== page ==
One Tin Soldier

Yesterday morning, I participated in my usual morning routine to help me wake up — I read through my facebook feed while I waited for the caffeine to kick in.  As I read, I came across an image a friend shared:

Now, I don’t want anybody to think I’m comparing homosexuality to being fat.  That’s not the focus of this post.

The focus of this post is that hate is a choice.

For the sake of this discussion, I’m going to put aside the issue of fat being a choice.  I’m not saying being fat is a choice, mind you, but I’m putting aside that point for this discussion.

However, even if being fat was a choice, hating is also a choice.

You have a choice to engage in hate.  You have a choice to engage in snarking on people when they are eating in a restaurant (whatever restaurant it may be, from the lowliest McDonald’s to the most posh gourmet restaurant).  You have a choice to throw things at people who are exercising.  You have a choice to hurl epitaphs at people.  You have a choice to level death threats at people.

Notice I wrote “people” there, and not “fat people”.  That’s because “fat” is just a descriptor, and the real issue is that we are people.  So, people who do all of the above, and more, are not doing it to “fat people”, they are doing it to people.

People like your mother.  Your brother.  Your best friend.  You know.  People.

If you wouldn’t engage in that type hatred with your mother, your brother, or your best friend, why do you engage in that kind of hatred with people you don’t know?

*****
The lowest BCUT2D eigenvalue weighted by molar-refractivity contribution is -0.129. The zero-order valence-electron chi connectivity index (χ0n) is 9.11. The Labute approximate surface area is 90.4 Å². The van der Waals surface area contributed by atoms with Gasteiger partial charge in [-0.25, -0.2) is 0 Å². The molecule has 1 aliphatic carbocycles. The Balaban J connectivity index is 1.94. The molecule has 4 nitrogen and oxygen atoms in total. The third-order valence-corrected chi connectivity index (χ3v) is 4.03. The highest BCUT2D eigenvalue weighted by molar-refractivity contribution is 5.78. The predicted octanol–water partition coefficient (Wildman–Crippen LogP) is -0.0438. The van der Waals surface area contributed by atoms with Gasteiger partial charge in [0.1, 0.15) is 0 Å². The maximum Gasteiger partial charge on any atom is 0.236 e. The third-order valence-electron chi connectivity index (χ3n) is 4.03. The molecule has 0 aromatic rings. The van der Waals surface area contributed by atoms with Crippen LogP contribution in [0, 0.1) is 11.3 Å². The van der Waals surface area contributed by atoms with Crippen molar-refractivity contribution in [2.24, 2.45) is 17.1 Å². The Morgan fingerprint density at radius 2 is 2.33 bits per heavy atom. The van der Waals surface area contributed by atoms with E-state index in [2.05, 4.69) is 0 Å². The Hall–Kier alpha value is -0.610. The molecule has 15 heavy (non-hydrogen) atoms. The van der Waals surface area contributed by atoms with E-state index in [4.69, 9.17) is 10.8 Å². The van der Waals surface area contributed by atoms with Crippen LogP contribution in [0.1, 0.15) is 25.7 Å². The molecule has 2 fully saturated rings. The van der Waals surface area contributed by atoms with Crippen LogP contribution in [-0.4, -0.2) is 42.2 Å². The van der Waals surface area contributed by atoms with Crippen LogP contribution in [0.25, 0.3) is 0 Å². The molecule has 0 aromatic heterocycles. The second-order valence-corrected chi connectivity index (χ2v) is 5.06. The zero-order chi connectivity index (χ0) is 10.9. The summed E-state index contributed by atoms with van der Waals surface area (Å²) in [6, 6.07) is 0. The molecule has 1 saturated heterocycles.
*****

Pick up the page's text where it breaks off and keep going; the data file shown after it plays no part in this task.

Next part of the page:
In 1971, an anti-war song One Tin Soldier (The Legend of Billy Jack) by the Original Caste was a one hit wonder.  The refrain says:

Go ahead and hate your neighbor,
Go ahead and cheat a friend.
Do it in the name of Heaven,
You can justify it in the end.
There won’t be any trumpets blowing
Come the judgement day,
On the bloody morning after….
One tin soldier rides away.

Is hate really all you have?  All of you who think threatening and ridiculing fat people is the best thing in the world, what are you getting from the hate?  Is the sense of artificial superiority really worth the repulsive way you are acting?  Because let’s get this one thing straight:  You hating another does not make you superior to them.  In my thought process, it just makes me think you must lead a very sad and small life that you feel you have to show how much better you are by denigrating and hurting another, based on something as superficial as the way a person looks.

It certainly doesn’t make me think you are superior to me when you do that to me.  It does, however, make me pity you, once the danger of the situation is over.